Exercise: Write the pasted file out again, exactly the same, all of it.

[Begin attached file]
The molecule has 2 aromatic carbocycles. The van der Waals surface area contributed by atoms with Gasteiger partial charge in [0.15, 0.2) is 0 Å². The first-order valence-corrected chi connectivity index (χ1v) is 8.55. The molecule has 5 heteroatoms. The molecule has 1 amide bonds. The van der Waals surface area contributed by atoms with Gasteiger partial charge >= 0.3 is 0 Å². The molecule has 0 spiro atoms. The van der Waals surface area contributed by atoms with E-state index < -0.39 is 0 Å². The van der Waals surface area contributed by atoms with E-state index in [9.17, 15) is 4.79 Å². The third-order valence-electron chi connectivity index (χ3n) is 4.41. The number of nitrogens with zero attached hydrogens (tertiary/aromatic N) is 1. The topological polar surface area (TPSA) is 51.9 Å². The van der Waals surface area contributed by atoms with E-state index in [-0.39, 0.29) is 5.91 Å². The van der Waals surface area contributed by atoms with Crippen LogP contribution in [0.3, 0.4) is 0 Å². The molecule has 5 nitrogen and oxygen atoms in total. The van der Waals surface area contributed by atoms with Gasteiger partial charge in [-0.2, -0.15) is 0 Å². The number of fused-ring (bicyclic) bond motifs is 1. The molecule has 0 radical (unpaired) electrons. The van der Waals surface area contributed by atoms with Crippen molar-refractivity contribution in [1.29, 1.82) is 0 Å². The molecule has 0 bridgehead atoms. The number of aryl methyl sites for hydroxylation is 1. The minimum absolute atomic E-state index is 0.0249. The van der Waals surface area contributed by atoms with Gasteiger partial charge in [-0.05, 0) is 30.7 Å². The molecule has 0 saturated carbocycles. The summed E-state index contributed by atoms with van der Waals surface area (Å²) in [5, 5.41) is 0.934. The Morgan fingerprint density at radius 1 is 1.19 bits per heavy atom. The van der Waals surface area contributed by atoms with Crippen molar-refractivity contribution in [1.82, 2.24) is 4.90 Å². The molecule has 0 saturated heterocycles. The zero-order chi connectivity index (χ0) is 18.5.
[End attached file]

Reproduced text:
The molecule has 2 aromatic carbocycles. The van der Waals surface area contributed by atoms with Gasteiger partial charge in [0.15, 0.2) is 0 Å². The first-order valence-corrected chi connectivity index (χ1v) is 8.55. The molecule has 5 heteroatoms. The molecule has 1 amide bonds. The van der Waals surface area contributed by atoms with Gasteiger partial charge >= 0.3 is 0 Å². The molecule has 0 spiro atoms. The van der Waals surface area contributed by atoms with E-state index < -0.39 is 0 Å². The van der Waals surface area contributed by atoms with E-state index in [9.17, 15) is 4.79 Å². The third-order valence-electron chi connectivity index (χ3n) is 4.41. The number of nitrogens with zero attached hydrogens (tertiary/aromatic N) is 1. The topological polar surface area (TPSA) is 51.9 Å². The van der Waals surface area contributed by atoms with E-state index in [-0.39, 0.29) is 5.91 Å². The van der Waals surface area contributed by atoms with Crippen LogP contribution in [0.3, 0.4) is 0 Å². The molecule has 5 nitrogen and oxygen atoms in total. The van der Waals surface area contributed by atoms with Gasteiger partial charge in [-0.2, -0.15) is 0 Å². The number of fused-ring (bicyclic) bond motifs is 1. The molecule has 0 radical (unpaired) electrons. The van der Waals surface area contributed by atoms with Crippen molar-refractivity contribution in [1.29, 1.82) is 0 Å². The molecule has 0 bridgehead atoms. The number of aryl methyl sites for hydroxylation is 1. The minimum absolute atomic E-state index is 0.0249. The van der Waals surface area contributed by atoms with Gasteiger partial charge in [-0.05, 0) is 30.7 Å². The molecule has 0 saturated carbocycles. The summed E-state index contributed by atoms with van der Waals surface area (Å²) in [5, 5.41) is 0.934. The Morgan fingerprint density at radius 1 is 1.19 bits per heavy atom. The van der Waals surface area contributed by atoms with Crippen molar-refractivity contribution in [1.82, 2.24) is 4.90 Å². The molecule has 0 saturated heterocycles. The zero-order chi connectivity index (χ0) is 18.5.